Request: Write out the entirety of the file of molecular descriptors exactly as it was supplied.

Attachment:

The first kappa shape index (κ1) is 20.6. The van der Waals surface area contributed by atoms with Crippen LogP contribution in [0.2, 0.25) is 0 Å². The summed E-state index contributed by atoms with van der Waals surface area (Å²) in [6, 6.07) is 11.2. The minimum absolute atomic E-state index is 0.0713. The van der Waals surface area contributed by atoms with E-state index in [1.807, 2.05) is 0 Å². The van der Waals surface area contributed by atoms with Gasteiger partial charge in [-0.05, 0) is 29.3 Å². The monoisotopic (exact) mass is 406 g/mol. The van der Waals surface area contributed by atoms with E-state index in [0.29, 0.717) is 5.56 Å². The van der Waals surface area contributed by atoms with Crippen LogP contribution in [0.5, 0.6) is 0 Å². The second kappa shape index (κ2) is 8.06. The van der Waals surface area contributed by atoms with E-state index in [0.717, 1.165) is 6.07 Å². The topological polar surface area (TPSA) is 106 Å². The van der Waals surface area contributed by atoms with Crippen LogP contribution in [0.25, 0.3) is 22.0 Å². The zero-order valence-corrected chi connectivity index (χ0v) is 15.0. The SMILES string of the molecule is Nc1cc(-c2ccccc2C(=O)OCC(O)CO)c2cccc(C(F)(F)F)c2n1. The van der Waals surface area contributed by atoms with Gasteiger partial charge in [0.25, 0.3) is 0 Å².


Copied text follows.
The first kappa shape index (κ1) is 20.6. The van der Waals surface area contributed by atoms with Crippen LogP contribution in [0.2, 0.25) is 0 Å². The summed E-state index contributed by atoms with van der Waals surface area (Å²) in [6, 6.07) is 11.2. The minimum absolute atomic E-state index is 0.0713. The van der Waals surface area contributed by atoms with E-state index in [1.807, 2.05) is 0 Å². The van der Waals surface area contributed by atoms with Gasteiger partial charge in [-0.05, 0) is 29.3 Å². The monoisotopic (exact) mass is 406 g/mol. The van der Waals surface area contributed by atoms with E-state index in [0.29, 0.717) is 5.56 Å². The van der Waals surface area contributed by atoms with Crippen LogP contribution in [0.5, 0.6) is 0 Å². The second kappa shape index (κ2) is 8.06. The van der Waals surface area contributed by atoms with E-state index in [0.717, 1.165) is 6.07 Å². The topological polar surface area (TPSA) is 106 Å². The van der Waals surface area contributed by atoms with Crippen LogP contribution in [0.25, 0.3) is 22.0 Å². The zero-order valence-corrected chi connectivity index (χ0v) is 15.0. The SMILES string of the molecule is Nc1cc(-c2ccccc2C(=O)OCC(O)CO)c2cccc(C(F)(F)F)c2n1. The van der Waals surface area contributed by atoms with Gasteiger partial charge in [0.25, 0.3) is 0 Å².